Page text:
Troubleshooting the Atchisson Type AR15/M16 .22 Conversion Kits

By J.M. Ramos

I had the privilege of meeting the great gun inventor Maxwell G. Atchisson at his residence in Doraville, Georgia, back in the late 70s through Donald Thomas. Don was Atchisson’s business agent at the time and is also SAR’s archivist. Visitors to Max’s residence were received via strict invitation only, since it was also his private research, development and testing facility. His guest book (to which I had the honor of adding my name) contained the names of dignitaries and high-ranking military officials from around the world—proof of his status as one of America’s best in the 20th century. The lower section of the house had an indoor range facility where guests were allowed to shoot Max’s inventions (except guns in the prototype stages with patentable features), many of which had never been shown to the public before. Some of the guns he presented and tested were his Vietnam-era M16 rifle containing his .22 conversion kit and three .22 semi-autos he converted to select fire, namely the H&R Reising M65 “Leatherneck” rifles and Jager AK22 (just introduced to the U.S. market at the time). The biggest surprise of my visit was seeing and firing his revolutionary full-automatic shotgun with a 20-round drum magazine. I also glimpsed a prototype 40-round drum in the works but was unable to test and examine it. Although Remington did come up with a select fire conversion of their M1100 shotgun, which earned the U.S. military designation M7188, it was Atchisson who truly revolutionized the concept that inspired many of the modern combat shotguns we see on the market today.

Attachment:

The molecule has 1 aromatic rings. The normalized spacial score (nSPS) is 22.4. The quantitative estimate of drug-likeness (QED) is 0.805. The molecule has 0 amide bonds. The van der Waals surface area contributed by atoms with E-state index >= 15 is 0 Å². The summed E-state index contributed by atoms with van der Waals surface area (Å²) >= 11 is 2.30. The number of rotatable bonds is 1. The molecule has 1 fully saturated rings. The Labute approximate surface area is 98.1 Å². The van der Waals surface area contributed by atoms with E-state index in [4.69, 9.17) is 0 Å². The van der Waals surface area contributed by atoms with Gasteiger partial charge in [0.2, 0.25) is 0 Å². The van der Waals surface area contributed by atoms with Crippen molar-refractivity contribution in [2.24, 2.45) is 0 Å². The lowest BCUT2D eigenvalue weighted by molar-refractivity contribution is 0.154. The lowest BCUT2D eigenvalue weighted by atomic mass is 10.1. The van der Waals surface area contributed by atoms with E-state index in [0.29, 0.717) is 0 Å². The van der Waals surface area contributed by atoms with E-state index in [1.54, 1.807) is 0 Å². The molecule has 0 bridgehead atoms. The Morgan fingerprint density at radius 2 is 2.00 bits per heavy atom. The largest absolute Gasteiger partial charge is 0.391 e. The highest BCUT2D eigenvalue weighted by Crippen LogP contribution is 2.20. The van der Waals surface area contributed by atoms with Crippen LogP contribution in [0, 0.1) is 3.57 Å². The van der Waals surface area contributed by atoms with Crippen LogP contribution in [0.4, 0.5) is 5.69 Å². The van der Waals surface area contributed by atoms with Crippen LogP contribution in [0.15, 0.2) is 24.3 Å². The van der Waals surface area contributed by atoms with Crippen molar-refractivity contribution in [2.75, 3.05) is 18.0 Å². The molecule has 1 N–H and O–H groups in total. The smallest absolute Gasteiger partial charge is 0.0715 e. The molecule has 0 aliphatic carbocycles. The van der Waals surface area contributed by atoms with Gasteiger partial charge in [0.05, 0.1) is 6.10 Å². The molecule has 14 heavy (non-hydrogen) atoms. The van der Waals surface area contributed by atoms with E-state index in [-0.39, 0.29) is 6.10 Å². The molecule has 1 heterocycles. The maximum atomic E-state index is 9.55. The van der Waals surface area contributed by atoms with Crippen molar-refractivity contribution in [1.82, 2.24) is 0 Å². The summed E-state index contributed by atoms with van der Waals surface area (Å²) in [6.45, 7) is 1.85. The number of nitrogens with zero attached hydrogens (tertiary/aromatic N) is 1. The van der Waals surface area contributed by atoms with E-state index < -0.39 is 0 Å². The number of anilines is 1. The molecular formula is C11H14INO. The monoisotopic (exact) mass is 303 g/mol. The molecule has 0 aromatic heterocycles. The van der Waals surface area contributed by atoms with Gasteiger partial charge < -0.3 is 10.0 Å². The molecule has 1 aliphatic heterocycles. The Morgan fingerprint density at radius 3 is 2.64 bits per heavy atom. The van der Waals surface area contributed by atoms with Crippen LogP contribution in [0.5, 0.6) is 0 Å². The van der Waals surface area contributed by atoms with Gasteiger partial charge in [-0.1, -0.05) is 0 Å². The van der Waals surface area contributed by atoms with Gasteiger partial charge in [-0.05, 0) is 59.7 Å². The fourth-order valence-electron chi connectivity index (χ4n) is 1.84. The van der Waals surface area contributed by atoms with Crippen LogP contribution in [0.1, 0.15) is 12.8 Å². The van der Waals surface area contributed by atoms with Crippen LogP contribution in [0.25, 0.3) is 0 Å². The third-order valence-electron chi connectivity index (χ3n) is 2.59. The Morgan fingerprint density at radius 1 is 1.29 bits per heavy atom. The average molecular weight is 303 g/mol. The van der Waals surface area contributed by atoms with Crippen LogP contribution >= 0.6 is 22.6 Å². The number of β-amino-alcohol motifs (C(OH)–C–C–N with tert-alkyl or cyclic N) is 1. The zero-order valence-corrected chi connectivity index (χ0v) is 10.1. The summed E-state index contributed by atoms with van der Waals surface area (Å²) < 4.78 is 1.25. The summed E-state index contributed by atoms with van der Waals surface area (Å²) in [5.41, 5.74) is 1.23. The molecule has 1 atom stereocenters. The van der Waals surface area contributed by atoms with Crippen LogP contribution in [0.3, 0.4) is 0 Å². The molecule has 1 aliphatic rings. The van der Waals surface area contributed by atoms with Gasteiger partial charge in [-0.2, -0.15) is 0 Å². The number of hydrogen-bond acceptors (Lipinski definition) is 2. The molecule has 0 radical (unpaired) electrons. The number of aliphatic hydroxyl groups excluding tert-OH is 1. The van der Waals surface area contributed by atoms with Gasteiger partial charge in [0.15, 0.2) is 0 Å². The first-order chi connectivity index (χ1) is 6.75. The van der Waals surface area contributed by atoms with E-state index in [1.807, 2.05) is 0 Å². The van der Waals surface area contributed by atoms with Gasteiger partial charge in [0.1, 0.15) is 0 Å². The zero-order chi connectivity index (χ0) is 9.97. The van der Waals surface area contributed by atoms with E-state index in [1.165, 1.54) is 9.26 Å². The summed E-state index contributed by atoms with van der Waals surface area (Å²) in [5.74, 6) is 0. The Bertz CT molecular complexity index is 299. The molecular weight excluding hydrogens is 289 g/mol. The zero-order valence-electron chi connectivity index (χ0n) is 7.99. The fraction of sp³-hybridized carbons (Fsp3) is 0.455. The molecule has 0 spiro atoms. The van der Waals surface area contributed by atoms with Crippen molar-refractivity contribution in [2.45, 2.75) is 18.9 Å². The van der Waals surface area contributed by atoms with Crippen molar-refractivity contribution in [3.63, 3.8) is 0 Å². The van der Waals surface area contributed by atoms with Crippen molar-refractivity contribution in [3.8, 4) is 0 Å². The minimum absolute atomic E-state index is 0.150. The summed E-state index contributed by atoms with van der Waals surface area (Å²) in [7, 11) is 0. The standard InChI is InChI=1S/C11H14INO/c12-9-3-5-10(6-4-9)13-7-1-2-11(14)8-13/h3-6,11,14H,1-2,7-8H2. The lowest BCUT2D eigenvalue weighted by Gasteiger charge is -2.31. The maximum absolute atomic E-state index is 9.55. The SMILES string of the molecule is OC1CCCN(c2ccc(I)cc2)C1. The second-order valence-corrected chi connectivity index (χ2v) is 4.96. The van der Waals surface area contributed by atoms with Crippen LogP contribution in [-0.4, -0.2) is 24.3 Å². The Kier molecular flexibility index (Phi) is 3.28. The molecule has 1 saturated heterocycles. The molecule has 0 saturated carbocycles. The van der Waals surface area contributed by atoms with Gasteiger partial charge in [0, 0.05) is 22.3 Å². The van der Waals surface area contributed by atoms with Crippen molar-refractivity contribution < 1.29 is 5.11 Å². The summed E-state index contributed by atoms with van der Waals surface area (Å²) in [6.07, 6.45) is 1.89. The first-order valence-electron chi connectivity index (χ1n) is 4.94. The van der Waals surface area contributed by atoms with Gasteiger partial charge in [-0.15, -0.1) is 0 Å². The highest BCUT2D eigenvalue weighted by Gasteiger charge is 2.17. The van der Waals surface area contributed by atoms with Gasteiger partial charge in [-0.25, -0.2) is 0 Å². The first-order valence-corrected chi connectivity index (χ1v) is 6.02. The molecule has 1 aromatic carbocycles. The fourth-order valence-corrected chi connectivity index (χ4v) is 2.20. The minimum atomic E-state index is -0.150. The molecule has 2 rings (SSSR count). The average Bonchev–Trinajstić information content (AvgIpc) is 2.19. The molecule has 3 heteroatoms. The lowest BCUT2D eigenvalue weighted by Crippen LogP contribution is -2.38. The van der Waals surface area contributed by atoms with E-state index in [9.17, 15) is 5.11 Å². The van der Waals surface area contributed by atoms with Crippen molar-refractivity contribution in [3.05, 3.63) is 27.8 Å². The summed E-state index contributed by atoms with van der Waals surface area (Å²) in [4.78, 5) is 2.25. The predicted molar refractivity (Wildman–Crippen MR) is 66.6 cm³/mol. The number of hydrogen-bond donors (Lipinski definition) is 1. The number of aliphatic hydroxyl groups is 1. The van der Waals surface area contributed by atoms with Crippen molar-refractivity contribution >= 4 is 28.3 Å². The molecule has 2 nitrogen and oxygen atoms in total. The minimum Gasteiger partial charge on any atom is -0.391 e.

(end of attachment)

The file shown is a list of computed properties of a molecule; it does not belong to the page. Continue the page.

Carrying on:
Although Atchisson’s inventions were mostly geared toward military and police purposes, such applications proved quite elusive, including for his much-touted full-auto shotgun. His AR15/M16 .22 conversion kit, on the other hand, became a commercial success years after he sold the rights to others. It was one of the most copied devices in existence and constantly improved upon by others, primarily by CMMG, the leading producer of these types of kit, who came up with various set-ups and related...

This article first appeared in Small Arms Review V21N7 (September 2017)
and was posted online on July 21, 2017


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